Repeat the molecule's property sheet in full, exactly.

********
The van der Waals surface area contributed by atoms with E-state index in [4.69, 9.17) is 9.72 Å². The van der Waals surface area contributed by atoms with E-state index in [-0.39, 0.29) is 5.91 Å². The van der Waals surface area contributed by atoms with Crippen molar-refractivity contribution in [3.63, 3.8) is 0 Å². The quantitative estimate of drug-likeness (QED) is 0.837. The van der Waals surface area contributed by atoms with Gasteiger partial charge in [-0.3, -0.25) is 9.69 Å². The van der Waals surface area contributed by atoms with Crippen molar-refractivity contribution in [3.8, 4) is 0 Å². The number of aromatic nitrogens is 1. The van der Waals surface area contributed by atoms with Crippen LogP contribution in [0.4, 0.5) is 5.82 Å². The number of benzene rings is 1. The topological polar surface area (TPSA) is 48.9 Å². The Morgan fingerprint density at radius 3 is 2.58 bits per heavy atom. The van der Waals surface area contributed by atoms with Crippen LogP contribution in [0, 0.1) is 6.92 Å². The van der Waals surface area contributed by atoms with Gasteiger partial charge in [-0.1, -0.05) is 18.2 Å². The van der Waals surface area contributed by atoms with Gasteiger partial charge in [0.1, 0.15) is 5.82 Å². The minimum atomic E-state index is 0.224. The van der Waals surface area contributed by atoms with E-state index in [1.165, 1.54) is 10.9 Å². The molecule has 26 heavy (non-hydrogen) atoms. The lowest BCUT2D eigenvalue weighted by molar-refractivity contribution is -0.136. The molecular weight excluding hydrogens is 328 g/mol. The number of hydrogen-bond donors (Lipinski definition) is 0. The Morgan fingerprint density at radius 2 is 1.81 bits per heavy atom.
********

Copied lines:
The van der Waals surface area contributed by atoms with E-state index in [4.69, 9.17) is 9.72 Å². The van der Waals surface area contributed by atoms with E-state index in [-0.39, 0.29) is 5.91 Å². The van der Waals surface area contributed by atoms with Crippen molar-refractivity contribution in [3.63, 3.8) is 0 Å². The quantitative estimate of drug-likeness (QED) is 0.837. The van der Waals surface area contributed by atoms with Gasteiger partial charge in [-0.3, -0.25) is 9.69 Å². The van der Waals surface area contributed by atoms with Crippen molar-refractivity contribution in [3.8, 4) is 0 Å². The number of aromatic nitrogens is 1. The van der Waals surface area contributed by atoms with Crippen LogP contribution in [0.4, 0.5) is 5.82 Å². The number of benzene rings is 1. The topological polar surface area (TPSA) is 48.9 Å². The Morgan fingerprint density at radius 3 is 2.58 bits per heavy atom. The van der Waals surface area contributed by atoms with Crippen LogP contribution in [0, 0.1) is 6.92 Å². The van der Waals surface area contributed by atoms with Gasteiger partial charge in [-0.1, -0.05) is 18.2 Å². The van der Waals surface area contributed by atoms with Gasteiger partial charge in [0.1, 0.15) is 5.82 Å². The minimum atomic E-state index is 0.224. The van der Waals surface area contributed by atoms with E-state index in [1.165, 1.54) is 10.9 Å². The molecule has 26 heavy (non-hydrogen) atoms. The lowest BCUT2D eigenvalue weighted by molar-refractivity contribution is -0.136. The molecular weight excluding hydrogens is 328 g/mol. The number of hydrogen-bond donors (Lipinski definition) is 0. The Morgan fingerprint density at radius 2 is 1.81 bits per heavy atom.